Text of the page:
To be featured on currency is among the nation’s highest honors. The Treasury’s latest redesign – which will feature Harriet Tubman on the $20 bill beginning in 2020 – will acknowledge for the first time on paper money the contributions of Black and women’s rights activists in advancing American democracy. There is a longer tradition of honoring such leaders through the creation of commemorative coins, medals and medallions. Through legislation, Congress has chosen to honor on US commemorative currency Black icons, seminal historic events and institutions which have significantly influenced American and Black history.

“For the Love of Money” honors barrier breaking Black athletes, entertainers, civil rights leaders, military leaders and politicians, and it features the historic contributions of several prominent Black women. The exhibit showcases more than 40 anti-slavery tokens, commemorative coins, concept coins, commemorative bronze medals, Presidential bronze medals and commemorative medallions representing American and Black history milestones that have contributed to the betterment of the United States. Additional coins and medals will be added to the exhibit as they are released in 2017.

More information can be found at This exhibit will be on view through January 2018.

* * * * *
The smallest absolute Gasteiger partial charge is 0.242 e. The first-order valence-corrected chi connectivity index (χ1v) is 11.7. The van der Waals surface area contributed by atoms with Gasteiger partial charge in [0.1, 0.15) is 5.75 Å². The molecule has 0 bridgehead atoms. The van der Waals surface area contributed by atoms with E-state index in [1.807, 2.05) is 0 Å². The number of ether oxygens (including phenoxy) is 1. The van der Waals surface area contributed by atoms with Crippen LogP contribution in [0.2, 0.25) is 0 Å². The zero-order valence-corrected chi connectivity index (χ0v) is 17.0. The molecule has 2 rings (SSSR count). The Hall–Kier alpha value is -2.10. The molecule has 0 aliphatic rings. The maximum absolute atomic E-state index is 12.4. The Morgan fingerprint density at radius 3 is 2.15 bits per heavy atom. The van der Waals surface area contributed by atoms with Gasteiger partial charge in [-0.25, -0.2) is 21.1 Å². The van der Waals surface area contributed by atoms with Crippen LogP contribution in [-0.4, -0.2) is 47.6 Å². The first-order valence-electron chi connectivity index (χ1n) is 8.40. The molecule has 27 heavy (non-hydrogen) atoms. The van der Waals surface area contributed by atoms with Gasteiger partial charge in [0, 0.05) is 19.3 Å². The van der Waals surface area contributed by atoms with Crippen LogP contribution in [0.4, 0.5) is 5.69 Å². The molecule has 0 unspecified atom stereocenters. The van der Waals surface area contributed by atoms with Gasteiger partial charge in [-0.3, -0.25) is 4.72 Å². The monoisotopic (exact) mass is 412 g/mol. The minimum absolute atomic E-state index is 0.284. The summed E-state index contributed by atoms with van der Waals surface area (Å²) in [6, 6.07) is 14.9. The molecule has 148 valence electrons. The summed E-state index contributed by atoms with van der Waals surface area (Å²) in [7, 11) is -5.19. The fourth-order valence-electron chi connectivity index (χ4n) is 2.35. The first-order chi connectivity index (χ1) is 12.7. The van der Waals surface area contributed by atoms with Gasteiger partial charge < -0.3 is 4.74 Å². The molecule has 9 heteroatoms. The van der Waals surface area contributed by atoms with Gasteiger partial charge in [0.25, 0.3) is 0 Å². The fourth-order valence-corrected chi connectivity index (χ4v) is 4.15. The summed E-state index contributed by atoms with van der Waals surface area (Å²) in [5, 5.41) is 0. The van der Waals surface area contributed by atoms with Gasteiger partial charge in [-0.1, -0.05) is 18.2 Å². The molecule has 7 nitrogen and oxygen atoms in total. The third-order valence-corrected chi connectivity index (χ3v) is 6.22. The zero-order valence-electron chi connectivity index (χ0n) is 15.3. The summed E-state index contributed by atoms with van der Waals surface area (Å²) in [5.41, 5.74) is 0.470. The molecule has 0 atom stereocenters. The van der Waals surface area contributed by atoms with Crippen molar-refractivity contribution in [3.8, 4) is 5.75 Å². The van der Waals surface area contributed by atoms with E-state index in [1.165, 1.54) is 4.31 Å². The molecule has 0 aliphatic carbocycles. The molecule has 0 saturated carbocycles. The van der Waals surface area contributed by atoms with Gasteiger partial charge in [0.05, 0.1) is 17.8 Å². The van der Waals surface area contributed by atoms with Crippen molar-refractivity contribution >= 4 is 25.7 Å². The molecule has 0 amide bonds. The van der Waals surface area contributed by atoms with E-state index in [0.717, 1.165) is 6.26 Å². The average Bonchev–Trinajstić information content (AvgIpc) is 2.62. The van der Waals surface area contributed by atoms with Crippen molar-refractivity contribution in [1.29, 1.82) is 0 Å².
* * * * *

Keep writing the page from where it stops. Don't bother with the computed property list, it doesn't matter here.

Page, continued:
About the Museum of American Finance
The Museum of American Finance, an affiliate of the Smithsonian Institution, is the nation’s only independent museum dedicated to preserving, exhibiting and teaching about American finance and financial history. With its extensive collection of financial documents and objects, its seminars and educational programming, its publication and oral history program, the Museum portrays the breadth and richness of American financial history, achievement and practices. The Museum is located at 48 Wall Street, on the corner of William Street, and is open Tues–Sat, 10 am – 4 pm. For more information, visit or connect with the Museum on FacebookTwitter or Instagram @FinanceMuseum.

About the Museum of UnCut Funk
The Museum of UnCut Funk is the first and only virtual museum that celebrates 1970’s Black Culture and pays homage to the contributions and legacies of Black icons who made this decade so funky. The museum also features an extensive collection of 1970’s Black culture artifacts, which includes Animation Art and Collectibles, Broadway Window Cards, Coins, Comic Books, Movie Posters, Stamps and Sports items that incorporate Black images. The exhibitions deliver unique cultural experiences that teach Black history in a fun and uplifting way and have been seen by over 150,000 people to date. For more information, visit or connect with us on Facebook or Twitter.

Media contacts:
Kristin Aguilera, Deputy Director
Museum of American Finance

Loreen Williamson, Co-Curator
Museum of UnCut Funk


Exhibition And Press Conference Pictures

Photographer Credit: Alan Barnett